Can a family of four live well on less an income of less than $40,000 a year? Donna Freedman of MSN Money profiles two families who say “yes.”
- Tracy and Danny Kofke, an at-home mom and a special-ed teacher, live near Atlanta with their daughters, ages 3 and 6. Adjusted gross income: just over $36,000.
- Amy Halloran and Jack Magai, a freelance writer and an arborist/choreographer, live near Albany, N.Y., with sons ages 7 and 12. Adjusted gross income: about $30,000.
A lot of people live on less than that. In fact, both families are still well above the current federal poverty guideline of $22,350 per year for a four-member family. I chose them because they live in or near large cities, rather than in the deep (and cheap) countryside.
If you can own a home and raise kids in metro Atlanta on $36,000 a year, as the Kofkes do, you obviously have something to teach. And even though Halloran and Magai lucked out with cheap housing, their annual income is slightly less than the federal minimum wage for two people.
It’s nice to see stories of how this IS possible and how the two families made choices that work with their priorities. I make more than $40K a year but a whole lot less than some of the families usually featured in these money series. What’s great is that there is always something I can learn or some inspiration I can draw from all these stories, no matter how much more or how much less I earn than those profiled.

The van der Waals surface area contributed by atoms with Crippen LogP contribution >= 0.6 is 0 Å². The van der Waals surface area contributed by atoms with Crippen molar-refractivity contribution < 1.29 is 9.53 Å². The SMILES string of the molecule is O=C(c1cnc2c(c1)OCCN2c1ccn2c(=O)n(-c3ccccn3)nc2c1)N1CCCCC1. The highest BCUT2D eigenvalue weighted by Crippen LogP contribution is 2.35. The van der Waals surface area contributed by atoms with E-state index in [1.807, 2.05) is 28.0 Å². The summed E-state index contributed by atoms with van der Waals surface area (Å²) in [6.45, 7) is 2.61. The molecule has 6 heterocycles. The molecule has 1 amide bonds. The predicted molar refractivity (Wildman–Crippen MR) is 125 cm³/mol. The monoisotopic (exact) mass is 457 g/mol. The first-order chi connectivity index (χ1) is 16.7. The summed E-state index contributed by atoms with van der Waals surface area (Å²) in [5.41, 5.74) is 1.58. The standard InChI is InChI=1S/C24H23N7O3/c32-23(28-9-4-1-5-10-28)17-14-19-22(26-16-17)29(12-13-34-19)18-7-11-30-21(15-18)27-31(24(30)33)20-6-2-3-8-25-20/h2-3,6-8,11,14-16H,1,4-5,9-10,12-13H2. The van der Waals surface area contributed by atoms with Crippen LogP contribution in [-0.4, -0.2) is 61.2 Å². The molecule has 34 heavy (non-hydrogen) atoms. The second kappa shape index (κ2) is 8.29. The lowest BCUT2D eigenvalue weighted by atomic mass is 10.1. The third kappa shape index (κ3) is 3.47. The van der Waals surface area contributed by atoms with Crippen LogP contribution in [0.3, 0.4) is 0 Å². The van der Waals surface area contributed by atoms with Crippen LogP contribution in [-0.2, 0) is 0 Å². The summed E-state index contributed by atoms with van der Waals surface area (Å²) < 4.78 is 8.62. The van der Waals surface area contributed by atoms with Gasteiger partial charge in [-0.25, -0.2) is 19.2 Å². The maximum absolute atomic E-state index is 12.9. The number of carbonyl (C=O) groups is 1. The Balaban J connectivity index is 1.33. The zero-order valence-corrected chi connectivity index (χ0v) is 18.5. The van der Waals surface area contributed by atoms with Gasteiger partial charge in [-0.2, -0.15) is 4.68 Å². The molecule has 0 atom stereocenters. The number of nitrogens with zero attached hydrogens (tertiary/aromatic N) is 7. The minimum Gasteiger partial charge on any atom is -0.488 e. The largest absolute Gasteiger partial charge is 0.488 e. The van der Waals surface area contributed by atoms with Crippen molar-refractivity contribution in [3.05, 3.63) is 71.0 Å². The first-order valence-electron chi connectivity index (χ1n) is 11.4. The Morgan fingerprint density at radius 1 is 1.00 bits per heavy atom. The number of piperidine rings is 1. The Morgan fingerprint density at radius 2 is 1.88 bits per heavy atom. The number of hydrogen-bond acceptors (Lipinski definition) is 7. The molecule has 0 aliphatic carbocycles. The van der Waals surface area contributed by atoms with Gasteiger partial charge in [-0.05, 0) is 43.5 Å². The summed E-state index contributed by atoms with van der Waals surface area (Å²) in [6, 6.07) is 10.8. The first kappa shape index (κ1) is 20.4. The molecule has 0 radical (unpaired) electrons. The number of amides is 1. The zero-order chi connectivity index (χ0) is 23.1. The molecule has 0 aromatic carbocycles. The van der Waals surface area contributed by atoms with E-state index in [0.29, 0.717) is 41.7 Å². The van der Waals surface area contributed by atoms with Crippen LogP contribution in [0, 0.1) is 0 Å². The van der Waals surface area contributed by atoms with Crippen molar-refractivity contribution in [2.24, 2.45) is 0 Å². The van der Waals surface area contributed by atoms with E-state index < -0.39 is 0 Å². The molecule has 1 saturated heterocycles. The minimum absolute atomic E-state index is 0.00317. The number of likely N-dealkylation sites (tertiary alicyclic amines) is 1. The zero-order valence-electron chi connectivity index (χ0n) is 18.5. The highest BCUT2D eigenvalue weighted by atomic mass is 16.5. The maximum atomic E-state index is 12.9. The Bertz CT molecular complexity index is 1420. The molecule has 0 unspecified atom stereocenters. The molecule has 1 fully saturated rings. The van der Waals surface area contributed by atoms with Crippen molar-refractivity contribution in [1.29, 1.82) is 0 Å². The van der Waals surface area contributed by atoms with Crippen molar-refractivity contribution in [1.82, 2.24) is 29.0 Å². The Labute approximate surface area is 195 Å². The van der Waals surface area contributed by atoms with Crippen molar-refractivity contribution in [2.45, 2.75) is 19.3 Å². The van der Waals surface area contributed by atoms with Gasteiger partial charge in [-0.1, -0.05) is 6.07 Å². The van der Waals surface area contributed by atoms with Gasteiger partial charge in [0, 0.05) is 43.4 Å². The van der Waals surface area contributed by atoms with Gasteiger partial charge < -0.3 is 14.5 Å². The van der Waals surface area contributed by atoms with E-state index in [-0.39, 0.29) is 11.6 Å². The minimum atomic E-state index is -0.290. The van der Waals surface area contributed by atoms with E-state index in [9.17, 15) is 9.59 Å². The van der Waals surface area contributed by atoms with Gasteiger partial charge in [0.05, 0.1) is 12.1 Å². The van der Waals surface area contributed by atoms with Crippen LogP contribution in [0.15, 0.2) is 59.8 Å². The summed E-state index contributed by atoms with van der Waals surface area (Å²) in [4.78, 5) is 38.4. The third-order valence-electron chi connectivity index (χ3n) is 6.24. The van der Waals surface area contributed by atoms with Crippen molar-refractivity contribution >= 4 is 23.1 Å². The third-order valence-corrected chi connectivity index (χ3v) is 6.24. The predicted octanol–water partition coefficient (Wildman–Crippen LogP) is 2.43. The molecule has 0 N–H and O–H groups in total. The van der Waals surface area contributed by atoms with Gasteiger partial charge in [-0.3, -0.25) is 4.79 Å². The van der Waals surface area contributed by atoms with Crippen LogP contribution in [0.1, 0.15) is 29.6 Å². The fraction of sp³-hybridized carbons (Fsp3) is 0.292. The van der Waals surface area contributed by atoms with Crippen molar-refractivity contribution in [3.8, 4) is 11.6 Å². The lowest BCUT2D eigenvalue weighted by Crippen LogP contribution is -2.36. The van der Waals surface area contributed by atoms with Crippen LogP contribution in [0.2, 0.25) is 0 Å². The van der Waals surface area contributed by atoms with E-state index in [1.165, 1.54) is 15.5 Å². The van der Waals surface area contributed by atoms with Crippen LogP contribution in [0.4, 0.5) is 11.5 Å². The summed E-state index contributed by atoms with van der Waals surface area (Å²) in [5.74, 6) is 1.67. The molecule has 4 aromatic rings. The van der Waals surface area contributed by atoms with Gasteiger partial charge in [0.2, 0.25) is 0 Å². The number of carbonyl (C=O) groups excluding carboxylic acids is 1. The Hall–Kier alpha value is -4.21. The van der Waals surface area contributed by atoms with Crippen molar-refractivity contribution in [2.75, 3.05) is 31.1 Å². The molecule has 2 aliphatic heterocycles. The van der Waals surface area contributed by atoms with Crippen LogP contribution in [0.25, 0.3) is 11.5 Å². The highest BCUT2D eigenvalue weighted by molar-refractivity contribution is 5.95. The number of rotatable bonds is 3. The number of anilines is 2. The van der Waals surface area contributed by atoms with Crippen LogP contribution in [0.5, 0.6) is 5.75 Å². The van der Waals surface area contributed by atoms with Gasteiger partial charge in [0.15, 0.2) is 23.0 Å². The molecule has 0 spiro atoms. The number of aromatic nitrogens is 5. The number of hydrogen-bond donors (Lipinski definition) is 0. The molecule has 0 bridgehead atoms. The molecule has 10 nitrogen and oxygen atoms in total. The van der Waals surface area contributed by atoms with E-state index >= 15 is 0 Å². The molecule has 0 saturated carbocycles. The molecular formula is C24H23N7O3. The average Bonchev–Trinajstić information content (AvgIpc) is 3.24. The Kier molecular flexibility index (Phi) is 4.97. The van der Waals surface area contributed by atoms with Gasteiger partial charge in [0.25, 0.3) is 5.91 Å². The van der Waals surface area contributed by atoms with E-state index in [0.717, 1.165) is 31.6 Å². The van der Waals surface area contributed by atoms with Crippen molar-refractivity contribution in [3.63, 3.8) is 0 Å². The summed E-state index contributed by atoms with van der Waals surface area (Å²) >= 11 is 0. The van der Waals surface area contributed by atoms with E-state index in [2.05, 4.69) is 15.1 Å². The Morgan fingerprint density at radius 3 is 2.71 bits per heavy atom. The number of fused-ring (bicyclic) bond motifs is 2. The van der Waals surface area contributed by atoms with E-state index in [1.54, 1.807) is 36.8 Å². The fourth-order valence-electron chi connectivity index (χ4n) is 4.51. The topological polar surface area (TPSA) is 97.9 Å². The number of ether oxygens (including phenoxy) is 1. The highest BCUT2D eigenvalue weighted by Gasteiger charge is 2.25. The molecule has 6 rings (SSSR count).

In Donna’s article, the two families offered five strategies for how to stretch an extra dollar, which can be implemented by people of all incomes to one degree or another.
Strategy 1: Know where every dollar is and where you want it to go.
Knowing where every dollar goes is important if you are either 1. on a limited income or 2. have big saving or debt pay-off plans. I cruised along without a budget for a while, and then I realized I needed to make some changes so I at least have an idea of where my money went.
Strategy 2: Start with cheaper housing.
One of the reasons why I can max out my retirement accounts this year is because I have very cheap housing. In fact, my rent is less than 15% of my gross income (most experts recommend your housing costs stay under 30%). There are a lot of ways to lower your housing costs, including sharing a space with roommates, buying multi-unit housing and renting out rooms, live in the not-so-trendy part of town, live in an older building, live in a building with few amenities, etc.
Strategy 3: Get creative about meeting needs.
I’m not so sure if I am “creative” about meeting needs. In fact, I’d say this is one of the areas where I can definitely improve on – starting with cooking at home more often. I do, however, get really cheap haircuts at a local beauty school.
Strategy 4: Get even more creative about meeting wants.
My level of “creativity” tops out at finding a really inexpensive Thai massage place ($40 an hour!), using restaurant.com coupons for eating out, and cashing in my credit card points for Sephora and Banana Republic gift cards. Oh, I also try to always buy quality clothes / shoes on sale or at off-price retailers such as TJ Maxx or Loehmann’s. Do those methods count?
Strategy 5: Stay true to your goals.
This is great advice, no matter if you make $40K or $400K. My goals are a sound financial retirement, future home ownership, a successful career, and meaningful personal relationships. One could argue that good money management skills play into all four.
How are you doing on these 5 strategies?